Loveland, Ohio – “Many things are still in flux. We are on daily morning briefings with the Health Department and Homeland Security officials. Many of the questions you have asked are being ironed out at this time,” said Loveland/Symmes Fire Chief Otto Huber.

Loveland Magazine asked both Huber and Loveland Police Chief Sean Rahe several questions yesterday as local delivery of a COVID 19 vaccine approaches. Chief Huber responded on behalf of both department chiefs.

Loveland/Symmes Fire Chief Otto Huber speaking at Loveland’s 9/11 ceremony in September.

First responders will be in Phase 1 of Ohio’s vaccine distribution plan along with high-risk healthcare workers, and seniors living in congregate settings (i.e. nursing homes).

Ohio Capital Journal reported on Tuesday that Federal regulators could allow two COVID-19 vaccines for emergency use as early as December, but getting the vaccines from out-of-state manufacturers to 11.7 million Ohioans poses a web of logistical challenges.

The Ohio Department of Health has identified 10 sites across the state that will receive the pre-positioned vaccine after a COVID-19 vaccine is given emergency-use authorization. Once the Centers for Disease Control and Prevention’s Advisory Committee on Immunization Practices issues its recommendation on how to use the vaccine, these sites will begin administering the vaccine immediately to those who choose to receive it and are identified as able to receive it in the first stage.

The ten pre-positioned sites were selected based on geography, population, and access to ultra-cold storage capacity. The University of Cincinnati Hospital Medical Center in Clifton is the Cincinnati area site.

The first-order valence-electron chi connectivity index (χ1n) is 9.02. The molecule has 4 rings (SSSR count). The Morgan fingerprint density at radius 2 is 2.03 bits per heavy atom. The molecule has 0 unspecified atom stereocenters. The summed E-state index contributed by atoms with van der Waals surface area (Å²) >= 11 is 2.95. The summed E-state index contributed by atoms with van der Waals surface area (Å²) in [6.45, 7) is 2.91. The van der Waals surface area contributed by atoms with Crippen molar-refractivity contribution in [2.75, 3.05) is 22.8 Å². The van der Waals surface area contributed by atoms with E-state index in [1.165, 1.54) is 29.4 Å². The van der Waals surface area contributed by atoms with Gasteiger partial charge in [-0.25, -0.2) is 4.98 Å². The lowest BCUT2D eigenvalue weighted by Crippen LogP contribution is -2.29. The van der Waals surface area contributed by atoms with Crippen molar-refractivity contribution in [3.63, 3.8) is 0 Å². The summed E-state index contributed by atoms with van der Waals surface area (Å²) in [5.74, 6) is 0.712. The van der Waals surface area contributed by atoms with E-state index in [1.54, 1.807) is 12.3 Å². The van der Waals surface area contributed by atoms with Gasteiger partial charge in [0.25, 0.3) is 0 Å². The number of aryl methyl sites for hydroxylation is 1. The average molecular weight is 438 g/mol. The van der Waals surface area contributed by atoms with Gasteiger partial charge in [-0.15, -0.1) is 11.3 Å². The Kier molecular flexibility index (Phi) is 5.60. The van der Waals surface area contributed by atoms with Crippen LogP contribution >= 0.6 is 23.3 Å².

The Chiefs were asked if they have established any policy about their employees receiving the vaccine when it becomes available and if officers and firefighters will be required to be vaccinated. The chiefs were also asked whether they will be vaccinated. Huber said, “We will be providing the opportunity for our staff to receive vaccines as they are offered.”

Huber also said, “At this point, we will be leaning on our Medical Director Dr. Policastro for guidance. We hope to have a plan finalized with the Health Department very soon. Keeping our staff safe so that we can safely provide service to our residents is our highest  priority.”

Loveland Magazine also asked if there was anything that can be shared about plans for distribution in the City of Loveland or Symmes Township when a vaccine is available to the general public and whether local Kroger stores are the designated point of distribution for area residents when the vaccine is universally available. “Loveland and Symmes are both points of distribution however we do not know yet if they will choose to open those PODS,” said Huber.

Under the draft issued by the Statehouse that was released on October 28, Ohio would implement a 4-phase approach to distributing the COVID-19 vaccine once it’s available.

A summary of the phases are as follows:

Phase 1 – High-risk healthcare workers, first responders, seniors living in congregate settings (i.e. nursing homes)

Phase 2 – Public health workers, teachers and school employees, homeless individuals, prison workers and inmates, persons with mental health in group homes or institutions, and individuals with a medical condition putting them at greater risk of mortality due to COVID-19

Phase 3 – Students, young adults, children, and individuals in high risk occupations

Phase 4 – Universal availability

You can read the complete draft: ODH Draft COVID-19 Plan that was released on October 28.

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